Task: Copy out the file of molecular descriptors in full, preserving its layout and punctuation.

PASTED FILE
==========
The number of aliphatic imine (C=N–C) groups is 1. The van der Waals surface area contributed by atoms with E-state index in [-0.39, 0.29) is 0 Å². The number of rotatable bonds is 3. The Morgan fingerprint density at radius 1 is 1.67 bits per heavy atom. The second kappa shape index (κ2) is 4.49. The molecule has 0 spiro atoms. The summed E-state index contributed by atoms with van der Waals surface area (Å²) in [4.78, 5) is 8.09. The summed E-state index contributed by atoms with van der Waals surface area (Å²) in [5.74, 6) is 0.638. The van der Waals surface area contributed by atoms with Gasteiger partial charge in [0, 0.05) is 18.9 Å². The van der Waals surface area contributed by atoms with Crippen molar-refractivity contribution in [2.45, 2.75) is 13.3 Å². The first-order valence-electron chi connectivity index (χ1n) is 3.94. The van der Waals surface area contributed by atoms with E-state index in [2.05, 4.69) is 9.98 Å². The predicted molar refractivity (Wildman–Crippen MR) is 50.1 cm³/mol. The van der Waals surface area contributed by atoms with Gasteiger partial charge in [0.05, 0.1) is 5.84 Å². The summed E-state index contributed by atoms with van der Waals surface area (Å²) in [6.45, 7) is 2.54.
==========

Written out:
The number of aliphatic imine (C=N–C) groups is 1. The van der Waals surface area contributed by atoms with E-state index in [-0.39, 0.29) is 0 Å². The number of rotatable bonds is 3. The Morgan fingerprint density at radius 1 is 1.67 bits per heavy atom. The second kappa shape index (κ2) is 4.49. The molecule has 0 spiro atoms. The summed E-state index contributed by atoms with van der Waals surface area (Å²) in [4.78, 5) is 8.09. The summed E-state index contributed by atoms with van der Waals surface area (Å²) in [5.74, 6) is 0.638. The van der Waals surface area contributed by atoms with Gasteiger partial charge in [0, 0.05) is 18.9 Å². The van der Waals surface area contributed by atoms with Crippen molar-refractivity contribution in [2.45, 2.75) is 13.3 Å². The first-order valence-electron chi connectivity index (χ1n) is 3.94. The van der Waals surface area contributed by atoms with E-state index in [2.05, 4.69) is 9.98 Å². The predicted molar refractivity (Wildman–Crippen MR) is 50.1 cm³/mol. The van der Waals surface area contributed by atoms with Gasteiger partial charge in [0.05, 0.1) is 5.84 Å². The summed E-state index contributed by atoms with van der Waals surface area (Å²) in [6.45, 7) is 2.54.